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30.04.2015 Business & Finance

No conditionalities attached to IMF bailout - Veep insists

By Myjoyonline.com
No conditionalities attached to IMF bailout - Veep insists
LISTEN APR 30, 2015

Vice President Paa Kwasi Amissah-Arthur has insisted there are no conditions attached to Ghana’s IMF bailout, insisting “the IMF does not have conditionalities any longer”.

According to the Vice President, the agreement reached between the country and the IMF on economic reforms are in line, and not in conflict with Government’s own strategies to stabilize the economy.

Some economists have raised alarms over the IMF’s conditions accompanying a bailout of $940 million granted to Ghana.

There are fears that the Fund’s conditions for public sector employment rationalization will lead to job cuts. There are also fears of further reduction in government expenditure.

Addressing these concerns at the Standard Chartered Bank Africa Summit in Accra Thursday, the Vice President made it clear that what many are calling IMF conditionalities, are Government’s own proposals on how to deal with the current economic challenges confronting the country.

Government, in recent times has resorted to commercial borrowing, as opposed to much cheaper institutional sources.

Finance Minister, Seth Tekper said Government has had to obtain more commercial loans, against its will, due to dwindling financial support from donors because of the country's middle-income status.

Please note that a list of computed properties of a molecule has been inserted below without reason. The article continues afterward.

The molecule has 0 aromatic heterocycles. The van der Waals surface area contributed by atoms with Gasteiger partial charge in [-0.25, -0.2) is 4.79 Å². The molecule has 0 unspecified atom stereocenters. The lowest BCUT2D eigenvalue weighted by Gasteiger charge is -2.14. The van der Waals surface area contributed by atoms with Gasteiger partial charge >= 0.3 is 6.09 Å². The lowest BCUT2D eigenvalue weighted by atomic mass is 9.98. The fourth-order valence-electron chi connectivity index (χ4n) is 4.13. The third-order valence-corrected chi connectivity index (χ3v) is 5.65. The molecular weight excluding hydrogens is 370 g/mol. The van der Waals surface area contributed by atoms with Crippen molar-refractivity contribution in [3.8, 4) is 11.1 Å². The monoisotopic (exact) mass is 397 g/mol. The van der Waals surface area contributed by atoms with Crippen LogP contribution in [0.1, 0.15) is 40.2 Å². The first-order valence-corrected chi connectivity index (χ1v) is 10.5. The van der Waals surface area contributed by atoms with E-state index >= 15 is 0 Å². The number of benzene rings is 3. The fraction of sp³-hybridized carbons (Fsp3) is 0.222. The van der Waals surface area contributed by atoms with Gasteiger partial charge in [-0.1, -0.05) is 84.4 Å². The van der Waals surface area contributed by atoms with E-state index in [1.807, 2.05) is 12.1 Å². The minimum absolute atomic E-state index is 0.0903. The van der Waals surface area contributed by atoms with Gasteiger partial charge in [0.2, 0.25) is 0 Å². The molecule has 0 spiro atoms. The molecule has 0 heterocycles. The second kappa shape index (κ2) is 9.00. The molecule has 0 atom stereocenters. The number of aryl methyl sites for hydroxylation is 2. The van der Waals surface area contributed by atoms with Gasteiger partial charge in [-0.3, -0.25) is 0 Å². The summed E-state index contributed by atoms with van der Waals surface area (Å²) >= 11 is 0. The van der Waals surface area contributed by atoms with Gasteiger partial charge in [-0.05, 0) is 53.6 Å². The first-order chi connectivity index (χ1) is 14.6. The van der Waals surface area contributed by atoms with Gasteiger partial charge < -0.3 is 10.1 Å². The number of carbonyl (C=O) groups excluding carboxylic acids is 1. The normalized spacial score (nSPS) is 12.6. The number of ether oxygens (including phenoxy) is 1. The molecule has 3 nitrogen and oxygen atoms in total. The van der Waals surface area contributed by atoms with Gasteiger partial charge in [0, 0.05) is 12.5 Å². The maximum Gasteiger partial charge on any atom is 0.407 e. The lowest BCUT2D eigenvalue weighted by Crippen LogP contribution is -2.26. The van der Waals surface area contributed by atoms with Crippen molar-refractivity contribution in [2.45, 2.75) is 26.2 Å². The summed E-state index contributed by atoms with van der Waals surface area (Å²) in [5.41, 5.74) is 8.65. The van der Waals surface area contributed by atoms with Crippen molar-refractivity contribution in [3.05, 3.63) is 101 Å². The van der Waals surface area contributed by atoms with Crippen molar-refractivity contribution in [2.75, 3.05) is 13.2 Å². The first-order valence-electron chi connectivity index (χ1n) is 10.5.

This, the Finance Minister says, is affecting the State’s ability to spend on social projects, which may not pay back the loans.

“This means that we may have to find ourselves using concessional borrowing which must be used for social projects, for commercial projects like oil and gas, which can pay for themselves,” Mr Seth Tekper said.

Government is optimistic that its current relationship with the IMF will attract an influx of investments into the country. That optimism, notwithstanding, the Standard Chartered Bank boss on Macro economics, Marios Maratheftis is cautioning against a sudden influx of investors, as the economy may not be able to absorb them.

According to him, a gradual, steady flow will be much better for the economy. He charged Government to rather concentrate on building infrastructure around the economy which will secure the flow of funds and investment.

The Stanchart Africa Summit brought together Standard Chartered’s clients, business leaders, policy makers, the media and Standard Chartered’s award winning Global Research Team to share valuable market insights and expert opinions on the selected discussion points.

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